This is a private forum for Technodolly operators and techs. Please email Garritt[at]PacificMotion[dot]net for a user account.

To add an avatar image to your profile, visit

Welcome Guest 

Show/Hide Header

Welcome Guest, posting in this forum requires registration.

Pages: [1]
Author Topic: "Wizards" Disney Production
Posts: 14
Post "Wizards" Disney Production
on: November 30, 2012, 13:25

Rob and I did a recent job for Disney in which we had to double the lead female actor for scenes in which she fights her evil self. We shot for 4 days at Santa Clarita studios in Santa Clarita, CA. Here are some notes and highlights from the job.

The VFX supervisor had worked with Anthony's technodolly in New York and really liked the rig, so he specifically asked for it and knew most of its capabilities.

Every shot had dialog, so the quiet operation of the Technodolly made these shots possible. In four days we shot approximately 60 different shots (each had an A-side, a B-side, and clean plates), on 2 stages, on 3 sets, with 3 separate setups, each with track. The second setup involved 40' of track (with the cable chain), on 3' high steeldeck. In each location, we used track mainly to position the rig, then shot as many as 25-30 different shots (each with at least 3 sides). The ability to record live moves, and program quick moves with a few keyframes made this very fast schedule possible. The majority (75%) of our shots were recorded live and repeated for B-sides and background plates.

For each shot, we shot a pass with the actress as her "good" self (and other actors on set) fighting with or exchanging dialog with her stand-in or stunt double. Usually, immediately following the master A-side, we would clear the set and shoot a clean pass for a background plate. Then the actress would change and return for B-sides as her evil self. In several shots, the actress would "flash" (essentially teleport) to a different location on the set. This would require additional passes to get her in all her locations. In at least one shot the actress will be visible in 3 locations in the same shot.

First the good
- The crew loved the rig! It was quiet, fast, flexible, and repeated perfectly. We had a very good video assist guy on set who was able to comp shots throughout the shoot, so the director and vfx supervisor could see the results. They were very pleased. The crew was used to working with a Technojib on set, so they liked the ability to just record a live move and then have it repeat. Only when a very fast move, or a precise camera path were needed, did we keyframe moves. In one instance the director wanted a shot to boom up (with the telescope fully extended) from about 3' to about 12' high, with about a 45 degree turn, as fast as it could happen. in this shot the lens had to stop about 2" from a piece of speed rail. In 30 seconds, we sampled the starting keyframe and the end keyframe. They looked at the move and it was perfect - AND FAST - the director was THRILLED!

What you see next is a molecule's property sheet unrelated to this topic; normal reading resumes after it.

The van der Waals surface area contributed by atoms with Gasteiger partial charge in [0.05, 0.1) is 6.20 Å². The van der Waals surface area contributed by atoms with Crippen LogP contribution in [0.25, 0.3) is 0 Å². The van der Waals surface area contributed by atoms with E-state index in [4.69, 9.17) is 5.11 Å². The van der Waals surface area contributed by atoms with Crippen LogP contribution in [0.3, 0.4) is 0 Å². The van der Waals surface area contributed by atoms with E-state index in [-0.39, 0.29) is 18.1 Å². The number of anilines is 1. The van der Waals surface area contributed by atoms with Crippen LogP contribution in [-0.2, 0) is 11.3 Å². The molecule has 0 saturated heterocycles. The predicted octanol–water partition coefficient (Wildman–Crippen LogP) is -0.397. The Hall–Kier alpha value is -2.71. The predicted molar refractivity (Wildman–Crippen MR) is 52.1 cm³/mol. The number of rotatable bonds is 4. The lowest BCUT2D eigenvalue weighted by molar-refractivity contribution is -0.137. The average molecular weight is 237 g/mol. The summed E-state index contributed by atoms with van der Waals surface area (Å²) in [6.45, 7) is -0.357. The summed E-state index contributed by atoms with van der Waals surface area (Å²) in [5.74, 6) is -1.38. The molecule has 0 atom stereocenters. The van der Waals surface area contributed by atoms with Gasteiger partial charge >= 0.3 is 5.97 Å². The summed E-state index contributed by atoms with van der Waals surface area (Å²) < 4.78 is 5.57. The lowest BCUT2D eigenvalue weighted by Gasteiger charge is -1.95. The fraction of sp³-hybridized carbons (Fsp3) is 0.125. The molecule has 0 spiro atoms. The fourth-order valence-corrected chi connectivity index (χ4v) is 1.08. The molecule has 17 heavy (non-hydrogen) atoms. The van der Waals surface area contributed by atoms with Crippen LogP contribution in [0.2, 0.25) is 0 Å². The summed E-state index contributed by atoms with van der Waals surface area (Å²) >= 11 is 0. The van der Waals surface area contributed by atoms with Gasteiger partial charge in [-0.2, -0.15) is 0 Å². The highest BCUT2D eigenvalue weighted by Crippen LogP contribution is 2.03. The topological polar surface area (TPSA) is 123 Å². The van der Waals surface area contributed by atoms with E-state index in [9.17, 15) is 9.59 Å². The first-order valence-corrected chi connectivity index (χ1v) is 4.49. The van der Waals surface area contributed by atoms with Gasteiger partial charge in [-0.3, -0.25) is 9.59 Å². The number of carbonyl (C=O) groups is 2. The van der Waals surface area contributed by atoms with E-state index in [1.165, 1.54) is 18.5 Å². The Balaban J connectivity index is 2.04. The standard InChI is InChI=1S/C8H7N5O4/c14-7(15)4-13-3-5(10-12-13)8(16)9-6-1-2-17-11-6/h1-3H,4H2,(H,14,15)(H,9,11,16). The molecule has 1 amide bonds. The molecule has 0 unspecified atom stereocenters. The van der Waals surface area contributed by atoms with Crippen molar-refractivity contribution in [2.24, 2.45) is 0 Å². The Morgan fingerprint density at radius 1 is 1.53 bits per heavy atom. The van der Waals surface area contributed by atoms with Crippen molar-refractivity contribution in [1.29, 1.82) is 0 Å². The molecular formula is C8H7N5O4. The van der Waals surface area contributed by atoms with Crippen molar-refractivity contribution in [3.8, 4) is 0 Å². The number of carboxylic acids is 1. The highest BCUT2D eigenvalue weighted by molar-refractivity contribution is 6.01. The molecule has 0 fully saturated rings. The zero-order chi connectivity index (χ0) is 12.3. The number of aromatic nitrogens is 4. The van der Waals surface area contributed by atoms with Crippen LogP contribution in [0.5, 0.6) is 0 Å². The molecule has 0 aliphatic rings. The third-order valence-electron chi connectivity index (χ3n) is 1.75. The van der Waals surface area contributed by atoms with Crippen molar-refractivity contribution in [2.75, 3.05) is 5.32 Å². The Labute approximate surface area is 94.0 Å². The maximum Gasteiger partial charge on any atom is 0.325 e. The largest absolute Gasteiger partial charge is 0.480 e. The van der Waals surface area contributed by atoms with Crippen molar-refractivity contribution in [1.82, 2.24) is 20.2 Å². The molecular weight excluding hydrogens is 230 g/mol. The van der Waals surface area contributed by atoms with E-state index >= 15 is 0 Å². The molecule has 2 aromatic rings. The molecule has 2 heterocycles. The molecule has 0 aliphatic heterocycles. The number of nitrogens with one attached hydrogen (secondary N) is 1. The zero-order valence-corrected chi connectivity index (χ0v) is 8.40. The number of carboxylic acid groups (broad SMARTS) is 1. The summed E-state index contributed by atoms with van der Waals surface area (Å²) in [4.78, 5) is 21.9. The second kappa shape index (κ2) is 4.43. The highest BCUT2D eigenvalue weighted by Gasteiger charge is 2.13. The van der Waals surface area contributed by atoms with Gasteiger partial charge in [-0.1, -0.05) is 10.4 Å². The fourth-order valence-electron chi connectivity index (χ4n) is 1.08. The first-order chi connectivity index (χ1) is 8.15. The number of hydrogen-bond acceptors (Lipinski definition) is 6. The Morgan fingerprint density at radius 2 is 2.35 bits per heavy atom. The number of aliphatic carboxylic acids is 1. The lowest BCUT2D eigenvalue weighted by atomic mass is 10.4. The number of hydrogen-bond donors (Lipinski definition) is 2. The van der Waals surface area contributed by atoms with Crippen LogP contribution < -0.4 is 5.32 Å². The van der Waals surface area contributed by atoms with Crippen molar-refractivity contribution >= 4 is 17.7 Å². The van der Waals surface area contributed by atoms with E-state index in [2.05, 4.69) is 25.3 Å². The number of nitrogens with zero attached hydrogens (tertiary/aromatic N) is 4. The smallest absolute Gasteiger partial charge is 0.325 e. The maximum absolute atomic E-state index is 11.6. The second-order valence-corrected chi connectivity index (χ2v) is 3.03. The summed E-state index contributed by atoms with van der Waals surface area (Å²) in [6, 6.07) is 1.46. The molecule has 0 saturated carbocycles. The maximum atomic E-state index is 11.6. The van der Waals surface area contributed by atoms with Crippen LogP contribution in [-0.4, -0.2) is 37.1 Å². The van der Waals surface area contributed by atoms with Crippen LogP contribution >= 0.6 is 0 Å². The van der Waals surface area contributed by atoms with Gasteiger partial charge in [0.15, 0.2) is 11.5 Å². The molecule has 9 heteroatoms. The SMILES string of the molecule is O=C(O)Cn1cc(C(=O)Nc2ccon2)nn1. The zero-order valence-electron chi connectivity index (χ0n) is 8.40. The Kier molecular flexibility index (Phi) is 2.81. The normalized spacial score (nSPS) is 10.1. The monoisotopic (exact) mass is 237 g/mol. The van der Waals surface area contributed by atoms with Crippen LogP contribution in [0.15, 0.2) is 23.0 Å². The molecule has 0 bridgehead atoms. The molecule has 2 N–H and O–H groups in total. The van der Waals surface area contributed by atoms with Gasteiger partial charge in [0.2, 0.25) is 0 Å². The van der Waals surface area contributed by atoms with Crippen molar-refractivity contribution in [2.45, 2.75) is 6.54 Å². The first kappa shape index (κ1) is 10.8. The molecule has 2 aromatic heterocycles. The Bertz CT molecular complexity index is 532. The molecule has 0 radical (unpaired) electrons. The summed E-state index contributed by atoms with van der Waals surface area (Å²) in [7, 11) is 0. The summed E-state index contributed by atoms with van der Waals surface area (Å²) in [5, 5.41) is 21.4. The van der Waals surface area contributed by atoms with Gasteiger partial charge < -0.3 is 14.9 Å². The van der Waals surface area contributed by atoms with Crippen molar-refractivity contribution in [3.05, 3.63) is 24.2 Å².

The rig worked with only a few minor hiccups for 4 days straight. This really increased my confidence in it.

The few bad points - A longer arm would have been helpful. Throughout the shoot we needed more reach. Horst was able to visit the set, and when the director met him he said two things - he loved the rig and he wanted a longer arm. This is not necessarily a shortcomming of the Technodolly - The size is very good for many shots. Rather it is an opportunity for growth. A larger future rig would really be great.

At one point the computer was shut down with the Technodolly software still running, and when it was restarted, the rig would not start up. I troubleshot for a bit before I realized that the software had been corrupted (the rig would start if the computer was off, but if the computer was on it would fire the brakes immediately). I replaced the hard drive with the backup and made it through the rest of the shoot without any issues. When I got back to the shop I updated the software on the original hard drive and everything worked again. Weird problem, but this is why we carry spares

In one location we had to move back and forth past a very close set wall. This required pulling the monitors in on the side of the Technodolly. While we had the monitors pulled in, we were asked to raise the arm all the way up, and the weight handle hit the video monitor and shattered it. Big Bummer! I include this only as a warning. Watch out if your monitors are not all the way out.

The crew called the Technodolly "Motion Control" throughout the shoot. This is not a bad thing, but we have noticed that although we don't propagate the idea, crews think of the Technodolly as a motion control rig. That means that they have certain expectations about the capabilities of the rig. While the grips were very happy to help us move the "Technocrane" around the set and help set up track, the director expected to be able to get "motion control" shots that the Technodolly could not do easily. This led to a few instances of disapointment. Overall, the technodolly is pretty set friendly, and isn't as intimidating as our noisier motion control rigs, directors still expect a level of precision and programmablity that the Technodolly does not always provide.


Pages: [1]
Mingle Forum by cartpauj
Version: 1.0.34 ; Page loaded in: 0.005 seconds.